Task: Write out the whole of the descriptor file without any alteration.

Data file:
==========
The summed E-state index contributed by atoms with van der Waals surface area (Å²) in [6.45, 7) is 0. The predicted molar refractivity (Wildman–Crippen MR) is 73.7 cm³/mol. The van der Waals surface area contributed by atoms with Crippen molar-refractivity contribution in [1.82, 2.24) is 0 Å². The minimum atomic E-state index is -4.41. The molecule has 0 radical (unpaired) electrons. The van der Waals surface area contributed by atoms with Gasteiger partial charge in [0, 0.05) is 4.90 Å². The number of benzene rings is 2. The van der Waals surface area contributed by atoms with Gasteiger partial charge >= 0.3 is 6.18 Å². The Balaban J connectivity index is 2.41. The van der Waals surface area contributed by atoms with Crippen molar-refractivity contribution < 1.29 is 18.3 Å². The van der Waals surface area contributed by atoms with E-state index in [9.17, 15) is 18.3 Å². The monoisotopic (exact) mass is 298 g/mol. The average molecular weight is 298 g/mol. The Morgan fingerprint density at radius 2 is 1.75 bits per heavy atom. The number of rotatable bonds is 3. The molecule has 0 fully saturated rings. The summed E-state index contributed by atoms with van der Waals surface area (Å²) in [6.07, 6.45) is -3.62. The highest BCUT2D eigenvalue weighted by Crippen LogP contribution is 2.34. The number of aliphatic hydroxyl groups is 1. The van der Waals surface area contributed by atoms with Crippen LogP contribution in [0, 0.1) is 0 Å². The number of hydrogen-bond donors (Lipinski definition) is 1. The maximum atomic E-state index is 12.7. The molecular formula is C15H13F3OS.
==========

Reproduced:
The summed E-state index contributed by atoms with van der Waals surface area (Å²) in [6.45, 7) is 0. The predicted molar refractivity (Wildman–Crippen MR) is 73.7 cm³/mol. The van der Waals surface area contributed by atoms with Crippen molar-refractivity contribution in [1.82, 2.24) is 0 Å². The minimum atomic E-state index is -4.41. The molecule has 0 radical (unpaired) electrons. The van der Waals surface area contributed by atoms with Gasteiger partial charge in [0, 0.05) is 4.90 Å². The number of benzene rings is 2. The van der Waals surface area contributed by atoms with Gasteiger partial charge >= 0.3 is 6.18 Å². The Balaban J connectivity index is 2.41. The van der Waals surface area contributed by atoms with Crippen molar-refractivity contribution < 1.29 is 18.3 Å². The van der Waals surface area contributed by atoms with E-state index in [9.17, 15) is 18.3 Å². The monoisotopic (exact) mass is 298 g/mol. The average molecular weight is 298 g/mol. The Morgan fingerprint density at radius 2 is 1.75 bits per heavy atom. The number of rotatable bonds is 3. The molecule has 0 fully saturated rings. The summed E-state index contributed by atoms with van der Waals surface area (Å²) in [6.07, 6.45) is -3.62. The highest BCUT2D eigenvalue weighted by Crippen LogP contribution is 2.34. The number of aliphatic hydroxyl groups is 1. The van der Waals surface area contributed by atoms with Crippen LogP contribution in [0, 0.1) is 0 Å². The number of hydrogen-bond donors (Lipinski definition) is 1. The maximum atomic E-state index is 12.7. The molecular formula is C15H13F3OS.